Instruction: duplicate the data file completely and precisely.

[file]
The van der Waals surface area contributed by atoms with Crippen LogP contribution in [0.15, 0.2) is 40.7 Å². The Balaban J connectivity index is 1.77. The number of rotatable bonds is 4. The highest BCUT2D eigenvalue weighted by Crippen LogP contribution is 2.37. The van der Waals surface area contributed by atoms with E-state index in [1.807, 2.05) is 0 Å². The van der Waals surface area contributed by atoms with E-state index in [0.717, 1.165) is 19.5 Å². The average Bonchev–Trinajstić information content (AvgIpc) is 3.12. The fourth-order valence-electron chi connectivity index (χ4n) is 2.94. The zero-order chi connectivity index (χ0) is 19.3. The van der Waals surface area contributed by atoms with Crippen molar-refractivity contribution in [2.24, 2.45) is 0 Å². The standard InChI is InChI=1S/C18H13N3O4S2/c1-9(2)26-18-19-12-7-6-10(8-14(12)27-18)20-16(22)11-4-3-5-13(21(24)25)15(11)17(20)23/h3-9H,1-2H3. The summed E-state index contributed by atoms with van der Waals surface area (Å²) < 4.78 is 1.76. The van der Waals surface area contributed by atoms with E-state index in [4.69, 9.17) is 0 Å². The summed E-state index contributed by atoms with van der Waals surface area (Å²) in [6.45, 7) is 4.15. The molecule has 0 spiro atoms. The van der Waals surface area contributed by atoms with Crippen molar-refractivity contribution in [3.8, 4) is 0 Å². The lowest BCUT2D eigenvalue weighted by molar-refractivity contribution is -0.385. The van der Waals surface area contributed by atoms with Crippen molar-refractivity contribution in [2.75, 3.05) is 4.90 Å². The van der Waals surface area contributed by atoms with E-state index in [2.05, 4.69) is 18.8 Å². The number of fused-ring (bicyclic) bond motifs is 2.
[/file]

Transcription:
The van der Waals surface area contributed by atoms with Crippen LogP contribution in [0.15, 0.2) is 40.7 Å². The Balaban J connectivity index is 1.77. The number of rotatable bonds is 4. The highest BCUT2D eigenvalue weighted by Crippen LogP contribution is 2.37. The van der Waals surface area contributed by atoms with E-state index in [1.807, 2.05) is 0 Å². The van der Waals surface area contributed by atoms with E-state index in [0.717, 1.165) is 19.5 Å². The average Bonchev–Trinajstić information content (AvgIpc) is 3.12. The fourth-order valence-electron chi connectivity index (χ4n) is 2.94. The zero-order chi connectivity index (χ0) is 19.3. The van der Waals surface area contributed by atoms with Crippen molar-refractivity contribution in [2.24, 2.45) is 0 Å². The standard InChI is InChI=1S/C18H13N3O4S2/c1-9(2)26-18-19-12-7-6-10(8-14(12)27-18)20-16(22)11-4-3-5-13(21(24)25)15(11)17(20)23/h3-9H,1-2H3. The summed E-state index contributed by atoms with van der Waals surface area (Å²) < 4.78 is 1.76. The van der Waals surface area contributed by atoms with E-state index in [4.69, 9.17) is 0 Å². The summed E-state index contributed by atoms with van der Waals surface area (Å²) in [6.45, 7) is 4.15. The molecule has 0 spiro atoms. The van der Waals surface area contributed by atoms with Crippen molar-refractivity contribution in [3.8, 4) is 0 Å². The lowest BCUT2D eigenvalue weighted by molar-refractivity contribution is -0.385. The van der Waals surface area contributed by atoms with Crippen molar-refractivity contribution in [2.75, 3.05) is 4.90 Å². The van der Waals surface area contributed by atoms with E-state index in [2.05, 4.69) is 18.8 Å². The number of fused-ring (bicyclic) bond motifs is 2.